L.A.’s dark electro duo MYPET may have a familiar face. Comprised of singer-songwriter Amy Kuney and producer Ray Brady, MYPET is on the complete opposite end of the musical spectrum for Kuney, whose songs (especially the notable 2008 album “Bird’s Eye View”) have been rooted in mostly folk-pop. Not unlike Meg Myers’ musical transformation after she teamed up with producer Dr. Rosen Rosen, MYPET’s kaleidoscopically throbbing beats and warped vocals are glazed with a sinister layer making songs like the experimental “Bodysnatcher” not only catchy but hypnotic. Their other single “Pays to Know” swings with more of a pop feel, but it sounds just as ominous. The accompanying videos for each track follow suit with the former illustrated with acid-hued colors and the latter with creepy crawlies in the forest. “My pet” may still be a phrase used for endearment, but MYPET turns the phrase inside and out with an eerily intoxicating soundscape. An EP from MYPET is in the works.
There’s Amanda Jo Williams’ voice — a playful, birdlike instrument, flitting around her country-fried arrangements like an intrepid hummingbird. And then there’s what she’s saying; she delivers her lickety-split vignettes and stream-of-consciousness observations as if she expects you to be on the same page, immediately. If you missed her first three albums, it’s worth getting there. Last year’s “The Bear Eats Me” solidified Williams as an artist playing by her own rules, deservedly championed by L.A. piebald folk scene. Her fourth album, “You’re the Father of My Songs” (out this week on Neurotic Yell Records), offers yet another thrill ride through her active imagination, and it features contributions from John Frusciante (playing piano and organ), Fool’s Gold’s Brad Caulkins and Laena Geronimo. We’ve heard Williams bristles at the term “freak-folk,” so we’ll just think of this one as fun-house folk. By the most interesting Amanda in our music library.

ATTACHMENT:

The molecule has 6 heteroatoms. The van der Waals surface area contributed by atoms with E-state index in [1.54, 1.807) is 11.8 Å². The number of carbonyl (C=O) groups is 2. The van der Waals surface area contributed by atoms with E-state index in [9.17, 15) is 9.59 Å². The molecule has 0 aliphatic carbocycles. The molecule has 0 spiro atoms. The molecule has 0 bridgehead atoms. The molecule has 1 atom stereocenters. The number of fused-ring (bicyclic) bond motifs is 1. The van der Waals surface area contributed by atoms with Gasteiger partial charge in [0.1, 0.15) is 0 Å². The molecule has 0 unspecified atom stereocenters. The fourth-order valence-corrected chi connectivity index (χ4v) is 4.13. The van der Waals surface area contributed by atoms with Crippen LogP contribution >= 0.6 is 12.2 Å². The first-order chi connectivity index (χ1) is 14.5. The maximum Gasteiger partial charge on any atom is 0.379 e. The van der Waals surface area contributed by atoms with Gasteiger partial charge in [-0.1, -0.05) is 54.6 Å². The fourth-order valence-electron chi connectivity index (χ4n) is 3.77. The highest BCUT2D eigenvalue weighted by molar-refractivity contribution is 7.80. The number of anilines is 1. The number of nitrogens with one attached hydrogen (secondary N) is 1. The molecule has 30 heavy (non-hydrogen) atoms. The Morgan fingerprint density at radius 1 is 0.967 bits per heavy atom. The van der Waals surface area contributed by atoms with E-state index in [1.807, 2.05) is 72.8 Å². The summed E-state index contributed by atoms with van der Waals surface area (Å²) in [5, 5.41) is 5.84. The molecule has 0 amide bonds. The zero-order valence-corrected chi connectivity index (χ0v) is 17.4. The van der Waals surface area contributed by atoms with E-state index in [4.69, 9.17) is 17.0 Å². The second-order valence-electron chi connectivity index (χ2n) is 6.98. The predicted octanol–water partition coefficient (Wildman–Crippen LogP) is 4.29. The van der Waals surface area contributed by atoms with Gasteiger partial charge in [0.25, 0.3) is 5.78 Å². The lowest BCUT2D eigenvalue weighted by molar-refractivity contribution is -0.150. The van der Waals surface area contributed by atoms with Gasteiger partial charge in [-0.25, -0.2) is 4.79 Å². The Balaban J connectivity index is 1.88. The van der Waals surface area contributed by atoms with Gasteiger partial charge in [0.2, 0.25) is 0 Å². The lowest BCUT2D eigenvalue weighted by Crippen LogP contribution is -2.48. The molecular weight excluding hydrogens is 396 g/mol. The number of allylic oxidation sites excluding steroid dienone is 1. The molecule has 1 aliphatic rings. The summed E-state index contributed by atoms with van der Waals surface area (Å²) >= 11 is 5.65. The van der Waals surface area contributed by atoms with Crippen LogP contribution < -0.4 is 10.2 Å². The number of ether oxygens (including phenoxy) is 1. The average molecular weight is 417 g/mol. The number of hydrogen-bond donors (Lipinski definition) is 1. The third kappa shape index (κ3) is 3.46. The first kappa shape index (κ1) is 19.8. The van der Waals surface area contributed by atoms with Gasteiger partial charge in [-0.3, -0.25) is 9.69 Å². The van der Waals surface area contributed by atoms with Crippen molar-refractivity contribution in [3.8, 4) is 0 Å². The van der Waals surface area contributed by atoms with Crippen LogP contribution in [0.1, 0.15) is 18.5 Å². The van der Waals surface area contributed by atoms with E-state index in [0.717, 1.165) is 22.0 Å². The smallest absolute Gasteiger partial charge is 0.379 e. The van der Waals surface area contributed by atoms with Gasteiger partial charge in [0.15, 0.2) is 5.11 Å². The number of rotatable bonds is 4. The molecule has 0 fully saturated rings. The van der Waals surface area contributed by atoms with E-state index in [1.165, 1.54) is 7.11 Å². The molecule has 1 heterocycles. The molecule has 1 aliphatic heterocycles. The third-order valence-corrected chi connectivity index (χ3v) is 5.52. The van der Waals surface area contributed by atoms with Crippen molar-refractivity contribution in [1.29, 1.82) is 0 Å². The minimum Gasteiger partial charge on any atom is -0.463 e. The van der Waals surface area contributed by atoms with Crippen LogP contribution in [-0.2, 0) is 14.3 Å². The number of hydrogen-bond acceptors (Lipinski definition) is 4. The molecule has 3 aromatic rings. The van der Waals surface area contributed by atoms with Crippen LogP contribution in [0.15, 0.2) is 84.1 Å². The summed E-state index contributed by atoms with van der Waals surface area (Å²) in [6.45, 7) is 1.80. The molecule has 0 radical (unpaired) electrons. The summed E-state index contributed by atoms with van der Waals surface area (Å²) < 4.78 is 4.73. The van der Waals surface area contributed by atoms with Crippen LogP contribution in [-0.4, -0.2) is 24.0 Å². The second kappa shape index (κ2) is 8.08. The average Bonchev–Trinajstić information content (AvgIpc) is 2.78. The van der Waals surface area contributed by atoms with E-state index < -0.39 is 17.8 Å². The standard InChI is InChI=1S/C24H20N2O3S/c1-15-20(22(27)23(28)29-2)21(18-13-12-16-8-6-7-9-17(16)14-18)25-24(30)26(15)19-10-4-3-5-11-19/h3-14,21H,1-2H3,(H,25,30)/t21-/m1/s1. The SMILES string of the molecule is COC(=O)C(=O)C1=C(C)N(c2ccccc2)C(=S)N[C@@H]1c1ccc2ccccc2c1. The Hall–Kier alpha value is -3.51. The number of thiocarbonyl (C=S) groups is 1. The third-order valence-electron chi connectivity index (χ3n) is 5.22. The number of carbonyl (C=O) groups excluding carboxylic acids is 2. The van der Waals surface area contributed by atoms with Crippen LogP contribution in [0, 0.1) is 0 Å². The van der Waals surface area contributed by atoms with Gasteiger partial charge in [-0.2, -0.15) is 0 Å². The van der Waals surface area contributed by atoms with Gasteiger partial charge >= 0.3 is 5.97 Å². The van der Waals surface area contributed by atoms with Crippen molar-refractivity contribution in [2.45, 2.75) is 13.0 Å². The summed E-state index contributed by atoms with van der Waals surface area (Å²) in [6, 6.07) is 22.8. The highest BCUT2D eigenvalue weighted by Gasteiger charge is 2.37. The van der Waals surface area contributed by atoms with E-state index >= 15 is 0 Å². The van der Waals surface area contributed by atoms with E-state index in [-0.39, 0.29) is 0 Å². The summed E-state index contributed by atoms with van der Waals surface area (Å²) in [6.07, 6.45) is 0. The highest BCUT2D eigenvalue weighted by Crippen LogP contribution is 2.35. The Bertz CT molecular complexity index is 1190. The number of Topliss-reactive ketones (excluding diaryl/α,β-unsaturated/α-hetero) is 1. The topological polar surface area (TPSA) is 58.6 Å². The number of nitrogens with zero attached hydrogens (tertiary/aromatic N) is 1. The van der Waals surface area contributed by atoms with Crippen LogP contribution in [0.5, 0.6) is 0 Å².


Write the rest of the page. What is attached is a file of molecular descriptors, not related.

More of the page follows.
||| Stream: “2000Hell” and “Holster, the Gun It Hangs in There”
||| Live: Amanda Jo Williams performs at El Cid tonight along with Dorian Wood, Tommy Santee Klaws, Insects Vs. Robots.
||| Also: After the jump, watch the fun video for “2000Hell” (directed by Chris Carlone, filmed at the Echo Country Outpost and featuring Donald Ian Black as Williams: [click to continue…]